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3 Steps to build Resilience

Resilience at work is now recognised as a defining characteristic of employees who deal well with the everyday stresses of work.

Resilience is not just a person’s capacity to respond to pressure and ‘bounce back’ from adversity/trauma/stress but also one’s capacity to adapt in the face of challenging circumstances, whilst maintaining a stable mental wellbeing.

3 Steps to Build Resilience – Notice how you respond habitually

But, the truth is that dealing with difficulty / failure/ loss is complex for human beings.
It hurts and it’s not easy to be strong when you are feeling sad, scared, disappointed, embarrassed or frustrated.

In fact, this is exactly the time when most people are most hard on themselves. It’s precisely when things go wrong or you make a mistake that you tend to become highly self critical and focus on your flaws and inadequacies.  You beat yourself up and the inner voice can be judgemental and harsh.
 “What wrong with me? How could I have done / said that? What a disaster I am!”

3 Steps to Build Resilience – Self Compassion Empowers

Kristin Neff, believes that our society’s emphasis on achievement and self-esteem leads to unnecessary and even counterproductive suffering.
We want most of all to belong and be loved but social comparison and competition foster disconnection and fear of losing, which makes us defensive.

3 Steps to Build Resilience - Self Compassion EmpowersShe suggests that self-compassion offers another path to resilience. It allows to us to embrace failure as part of the learning process (growth mindset)
and pain /loss as an inevitable part of life.

This means we ‘treat ourselves like we would treat a close friend we cared about.’ So, rather than evaluating ourselves as ‘good’ or ‘bad,’ self-compassion involves generating warmth /kindness toward ourselves as imperfect humans, and learning to be present with the inevitable struggles of life with greater ease. It motivates us to make needed changes in our lives not because we’re worthless or inadequate, but because we care about ourselves and want to lessen our suffering.”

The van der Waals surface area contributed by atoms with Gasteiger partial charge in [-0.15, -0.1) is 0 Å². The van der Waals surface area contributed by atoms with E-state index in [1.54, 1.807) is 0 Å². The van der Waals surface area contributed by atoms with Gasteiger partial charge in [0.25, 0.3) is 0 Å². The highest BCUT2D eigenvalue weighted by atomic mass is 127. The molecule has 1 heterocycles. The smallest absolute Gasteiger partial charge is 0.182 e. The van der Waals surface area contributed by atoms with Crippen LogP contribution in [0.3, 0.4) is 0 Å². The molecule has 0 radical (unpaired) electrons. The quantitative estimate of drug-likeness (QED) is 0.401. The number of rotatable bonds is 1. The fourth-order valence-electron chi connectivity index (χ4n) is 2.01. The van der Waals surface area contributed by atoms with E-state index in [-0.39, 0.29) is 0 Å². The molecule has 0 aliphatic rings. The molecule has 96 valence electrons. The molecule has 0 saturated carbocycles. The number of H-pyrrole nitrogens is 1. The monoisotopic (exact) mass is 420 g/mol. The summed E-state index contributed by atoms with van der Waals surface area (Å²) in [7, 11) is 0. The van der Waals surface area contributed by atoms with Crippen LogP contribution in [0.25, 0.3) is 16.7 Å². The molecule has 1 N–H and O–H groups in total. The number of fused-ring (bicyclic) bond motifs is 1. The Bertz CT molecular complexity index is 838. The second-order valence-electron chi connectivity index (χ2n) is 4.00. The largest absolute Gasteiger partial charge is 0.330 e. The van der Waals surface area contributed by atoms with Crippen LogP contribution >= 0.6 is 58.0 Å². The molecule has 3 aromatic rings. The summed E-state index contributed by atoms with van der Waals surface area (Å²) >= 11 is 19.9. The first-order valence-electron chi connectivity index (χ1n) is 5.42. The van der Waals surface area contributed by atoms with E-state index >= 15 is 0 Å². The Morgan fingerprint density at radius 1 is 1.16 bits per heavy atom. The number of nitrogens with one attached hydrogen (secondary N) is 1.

3 Steps to Build Resilience – Self Compassion Empowers

Emma Seppälä notes, “With self-compassion, you value yourself not because you’ve judged yourself positively and others negatively
but because you’re intrinsically deserving of care and concern like everyone else. Where self-esteem leaves us powerless and distraught,
self-compassion is at the heart of empowerment, learning, and inner strength.”
Self-compassion is an antidote to self-judgment, just as curiosity is an antidote to fear and has three main elements:

  1. Self-kindness instead of self-judgment. Rather than judging ourselves to be ‘not good enough’, we treat ourselves with kindness.
  2. Common humanity instead of isolation. When we hurt, instead of feeling alone, we remember that everyone suffers / is imperfect.
  3. Mindfulness instead of over-identification. Use the breath to observe/ allow emotions to be there with curiosity and non-judgment.

This is not self-pity or self-indulgence. It just about supporting yourself when in difficulty so you can move through this to healthy change.

3 Steps to Build Resilience – Self Compassion Empowers

Here are the steps to practice self-compassion in a difficult moment:
Step 1. Observe and acknowledge your experience. You might say something like, “This is a moment of difficulty” or “I am having a hard time.” Being able to observe your experience offers you the ability to step back slightly from it, even momentarily and not be caught up in it.
Step 2. Connect to our common humanity. Remind yourself that you are not alone by saying, “Pain / difficulty is part of life” or “Everyone has moments like this” You are human and imperfect like all of us.
Step 3. Offer yourself kindness. Imagine you are speaking to a beloved friend and adopt a gentle tone with yourself: “May I be kind to myself” or “What do I need? What would help me now?” and give it to yourself.
These three steps will help you navigate the difficult emotions that can be part of failure or disappointment. Instead of saying, “I’m my own worst critic.”
Try self-compassion practice to become your own best friend and build your resilience at the same time.

This article was written by Joanne O’Malley, Mindfulness at Work.
Joanne O’Malley was the 1st Irish teacher qualified to teach Kristen Neff’s Mindful Self Compassion Course in 2012. Self Compassion practices are an essential part of all the resilience training she provides.